The Majority of today’s youth have a similar path ahead of them:
Step 1: Graduate High School
Step 2: Graduate College
Step 3: Land a job
Not to say that a college degree isn’t worth it—everyone can benefit from further education—but a Bachelor’s degree today is essentially the high school diploma of previous generations.
The current combination of low unemployment in the U.S. and an increasing number of college degrees means two things; job seekers must develop additional hard and soft skills outside of their degree, and employers must be open to hiring job seekers from other industries and knowledge bases.
Fortunately, businesses can experience tremendous benefits by hiring employees from outside industries.
Pop the thought bubble
Thought bubbles only grow thicker with each standard employee hired. Sure, the candidate with 15 years in the industry is always the safe pick, but the candidate with 15 years outside the industry will bring a different set of skills and experiences. The outside candidate may use an unorthodox approach to their job but will also bring a fresh perspective to problem-solving that will help pop the company’s thought bubble.
Perspective: Just like improved problem-solving skills, a diverse workforce can help prevent any collaborating strategies from defaulting to the tried and true methods. When a workforce is only constructed from a select few industry backgrounds, collaboration efforts are more likely to lean toward authority and experience, rather than toward better solutions or strategies.
Combat turnover/easier to hire
Opening your employment options to outside industries expands the number of available job candidates tremendously. Yes, there will always be standards and experience levels that must be met, but adding flexible standards can ease the hiring process. An employer will only increase their chances of finding a top-notch candidate by casting a wider net.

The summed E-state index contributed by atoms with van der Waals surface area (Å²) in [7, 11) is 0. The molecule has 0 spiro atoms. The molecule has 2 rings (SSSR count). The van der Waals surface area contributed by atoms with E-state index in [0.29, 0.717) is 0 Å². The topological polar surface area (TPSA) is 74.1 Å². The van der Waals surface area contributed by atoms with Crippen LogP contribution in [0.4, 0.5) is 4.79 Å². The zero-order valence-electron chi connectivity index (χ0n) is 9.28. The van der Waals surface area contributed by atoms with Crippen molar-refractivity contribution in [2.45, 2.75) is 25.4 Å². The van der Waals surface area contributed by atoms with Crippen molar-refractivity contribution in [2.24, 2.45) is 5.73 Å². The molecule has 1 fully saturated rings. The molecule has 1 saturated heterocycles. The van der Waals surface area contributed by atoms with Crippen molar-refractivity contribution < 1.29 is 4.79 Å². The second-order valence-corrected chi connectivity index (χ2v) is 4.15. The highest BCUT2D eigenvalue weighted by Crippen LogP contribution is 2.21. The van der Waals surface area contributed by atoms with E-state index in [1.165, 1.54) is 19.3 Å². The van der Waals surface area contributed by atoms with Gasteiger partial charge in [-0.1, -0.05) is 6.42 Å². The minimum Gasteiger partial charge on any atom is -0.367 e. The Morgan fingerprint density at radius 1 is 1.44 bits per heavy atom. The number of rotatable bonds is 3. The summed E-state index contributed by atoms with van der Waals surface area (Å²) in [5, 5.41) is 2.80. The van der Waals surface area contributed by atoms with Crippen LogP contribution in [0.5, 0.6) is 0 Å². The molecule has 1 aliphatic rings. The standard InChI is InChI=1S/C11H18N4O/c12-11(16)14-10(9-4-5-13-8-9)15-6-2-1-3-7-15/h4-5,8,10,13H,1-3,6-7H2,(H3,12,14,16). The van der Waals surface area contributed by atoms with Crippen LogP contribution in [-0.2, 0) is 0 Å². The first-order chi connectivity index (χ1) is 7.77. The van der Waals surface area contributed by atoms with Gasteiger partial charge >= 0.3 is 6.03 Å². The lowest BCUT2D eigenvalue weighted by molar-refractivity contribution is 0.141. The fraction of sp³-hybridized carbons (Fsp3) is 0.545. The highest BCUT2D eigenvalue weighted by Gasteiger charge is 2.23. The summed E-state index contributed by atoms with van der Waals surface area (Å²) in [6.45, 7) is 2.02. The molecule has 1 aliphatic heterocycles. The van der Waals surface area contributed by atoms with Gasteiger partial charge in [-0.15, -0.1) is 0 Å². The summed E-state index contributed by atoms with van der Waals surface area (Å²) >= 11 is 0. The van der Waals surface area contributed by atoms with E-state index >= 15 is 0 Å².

An expanding candidate search does not only apply to a specific job opening but recruiting and networking as well. We all know people from different industries, but employers can tap into these networks too!
A new hire from an outside industry will likely show a great desire to learn. Many people experience a sort of imposter syndrome from time to time and the best way to combat this is through increasing knowledge around the position. The faster this knowledge is attained, the faster a worker will adapt to a position.
Once a new worker adapts, they will likely become more productive. Workers from outside industries lack the accomplishments within your specific niche. They may be more eager to prove themselves and gain confidence that will help them win over their new employer.
Employees from outside industries will become well-rounded as they progress through their employment. They already enter their new job with an entirely different toolbox than current employees and will only grow their arsenal.
Humble employees are both team players and great learners. Employees from outside an industry have much to learn from their everyday processes, coworkers and supervisors. They are eager to learn from their mistakes, move on and contribute to their employer’s success, which ultimately starts with their success too.
Soft skills > Hard skills
The increasing number of well-qualified job seekers is great for the U.S. but bad for hard skills. For instance, large, innovative companies such as Google are more likely to hire based on soft-skills rather than directly due to hard skills and experience.
Sure, a business will always benefit from hiring Mark Cuban as an employee, but it’s his soft-skills that made him successful. His curiosity and passion helped him acquire the industry knowledge, while his communication and negotiating skills helped him thrive as a businessperson.
When hiring, set your standards and qualifications, but dig deep into the candidate’s soft skills. You may find that the candidate with the greatest soft skills has no previous experience in your industry.